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3D models for Bryce
The models used in this article can be found on our 3D models page and can be downloaded to use in Bryce which is a great program for a beginner. Itís very intuitive and easy to get to grips with. High end 3D modelling and rendering programs such as Lightwave and Cinema 4D etc., are great tools if youíre more advanced but if youíre new to the world of 3D modelling I strongly advise you to start with Bryce and move on to more ambitious projects when you feel youíre ready to tackle more technical and complicated 3D techniques

Bryce 6 features
Free 3D models

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Finding inspiration
Beginner tutorial
Alien landscapes
Futuristic cities
Designing Armageddon

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Complete beginner? No problem... hereís a simple way to get started

This article is mainly aimed at Bryce users and uses a step-by-step tutorial on how to import models into Bryce, then use those models to create an interesting and dynamic composition. Consequently this will give you some basic knowledge in how to produce impressive artwork quickly and easily. You will also find that  having a graphics software package such as Adobe Photoshop, or something similar that has an airbrush tool among itís features, will be a definite advantage to add the finishing touches to your artwork.

Most of the techniques we use here can easily be adapted by 3D artists and modelers using other programs, providing they are familiar with the software being used.

So letís begin with a simple composition using a couple of models which you can download from the
3D Space Models members area. Whether you prefer to use .lwo or .3ds models it makes no difference. Hereís the finished picture that we intend to produce.

3d spaceship

Step 1

The first step in creating any design is to have an idea. If you prefer, you can roughly sketch out your design first on a plain sheet of paper. Alternatively, you can experiment by importing suitable 3D models and arrange them in various ways.
This simple method can often fire your imagination and help you produce some interesting designs through trial and error.

In this tutorial I have imported the X-wing model which you can find on the spaceships download page. You can use an alternative model if you wish, but I chose this model because of the material I have in mind to map on to the model.

First choose or make a folder on your hard drive where you can save the model you want to download. Then go to the buildings download page and select a tall structure which will suit this design. I have chosen the hightower 3 model.
Save this model to the same folder on your hard drive.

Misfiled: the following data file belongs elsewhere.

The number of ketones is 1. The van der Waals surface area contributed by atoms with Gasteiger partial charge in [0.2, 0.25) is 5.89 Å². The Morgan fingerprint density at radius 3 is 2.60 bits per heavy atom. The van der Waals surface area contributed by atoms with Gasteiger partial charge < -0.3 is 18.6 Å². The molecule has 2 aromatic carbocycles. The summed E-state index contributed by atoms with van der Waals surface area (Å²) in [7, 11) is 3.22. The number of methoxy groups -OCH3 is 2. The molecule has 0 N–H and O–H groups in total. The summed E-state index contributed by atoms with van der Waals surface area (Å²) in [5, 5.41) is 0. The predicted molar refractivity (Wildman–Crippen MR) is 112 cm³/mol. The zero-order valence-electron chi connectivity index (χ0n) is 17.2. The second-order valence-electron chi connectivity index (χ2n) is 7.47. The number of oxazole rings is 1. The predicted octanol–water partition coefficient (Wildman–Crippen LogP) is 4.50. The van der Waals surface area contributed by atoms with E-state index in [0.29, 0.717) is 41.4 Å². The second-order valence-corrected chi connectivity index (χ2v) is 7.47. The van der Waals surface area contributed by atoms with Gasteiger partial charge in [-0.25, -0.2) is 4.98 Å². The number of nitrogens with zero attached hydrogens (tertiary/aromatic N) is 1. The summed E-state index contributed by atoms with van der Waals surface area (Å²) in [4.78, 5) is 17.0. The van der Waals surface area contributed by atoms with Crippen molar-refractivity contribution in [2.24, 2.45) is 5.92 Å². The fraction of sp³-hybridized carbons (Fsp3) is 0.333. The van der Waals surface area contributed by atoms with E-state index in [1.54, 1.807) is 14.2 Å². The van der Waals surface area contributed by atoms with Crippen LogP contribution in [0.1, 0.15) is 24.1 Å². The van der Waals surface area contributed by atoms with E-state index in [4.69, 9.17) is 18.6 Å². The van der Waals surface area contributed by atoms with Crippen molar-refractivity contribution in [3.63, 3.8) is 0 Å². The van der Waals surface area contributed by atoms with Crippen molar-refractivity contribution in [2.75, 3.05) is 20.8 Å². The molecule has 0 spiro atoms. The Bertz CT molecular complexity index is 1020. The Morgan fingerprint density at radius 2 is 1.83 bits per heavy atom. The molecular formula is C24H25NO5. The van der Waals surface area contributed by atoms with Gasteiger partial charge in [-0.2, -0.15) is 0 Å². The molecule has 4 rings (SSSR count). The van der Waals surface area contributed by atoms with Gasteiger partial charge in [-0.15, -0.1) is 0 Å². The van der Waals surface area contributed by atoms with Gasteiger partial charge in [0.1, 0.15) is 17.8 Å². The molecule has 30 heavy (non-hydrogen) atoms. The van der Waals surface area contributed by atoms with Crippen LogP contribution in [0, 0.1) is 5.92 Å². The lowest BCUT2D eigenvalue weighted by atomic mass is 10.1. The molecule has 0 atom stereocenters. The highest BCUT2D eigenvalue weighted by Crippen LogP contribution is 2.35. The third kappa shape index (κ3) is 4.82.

Start up your Bryce program and go to the File menu and select document setup then choose A4 and 1:50 from the options presented on screen. I find using the 1:50 setting best for doing a small quick render during the design stage. When completed, the design can then be rendered at 1:1 before final detailing is made using a paint program such as Photoshop.

Tip: Itís a good idea to have a selection of ready made blank templates to choose from in sizes that you like to work with. For example, I like to use a landscape format set to 1024 x 768 which I use quite often when designing background computer wallpaper.
To make a template simply set the size you want to use regularly and save a blank template (without using any models or terrain) which you can then open from the File> Open menu each time you want to design a picture using that size and resolution.

Now, go to the File menu and select import object. Find the models you have downloaded and select them one at a time to import them into your scene. The building can then be copied and pasted twice and moved into the required positions in the background using the Ďre-position toolí in the edit palette, and also re-sizing them where necessary. This gives the image more depth as each building appears to be receeding into the distance. The spacecraft model can also be positioned to suit your preference.
The materials I used on the buildings and spacecraft were custom designed by myself. You can choose other materials from the Bryce edit menu if you wish, but if you prefer the materials I use you can download them from our
members area and the models can be downloaded here from the spaceships download page.

Tip: Material presets can be saved seperately and used on other models by adding them to your materials library as a user preset or in one of the installed preset selections. (see fig.2)
You can also save materials by selecting a model with the material already applied and clicking the Add option at the bottom of the materials library window.

A suitable sky was then chosen and made more dramatic by changing the colours in the sky and fog palette and tweaking the cloud coverage control.
To make the composition more dramatic the viewing angle was changed using the camera trackball and two more of the same spacecraft were copied, pasted and moved into position high in the sky.
A quick render (see fig.1) gave me some idea of how the basic composition looks at this stage.

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Fig. 1

bryce materials lab

Fig. 2

3D modelling with Bryce

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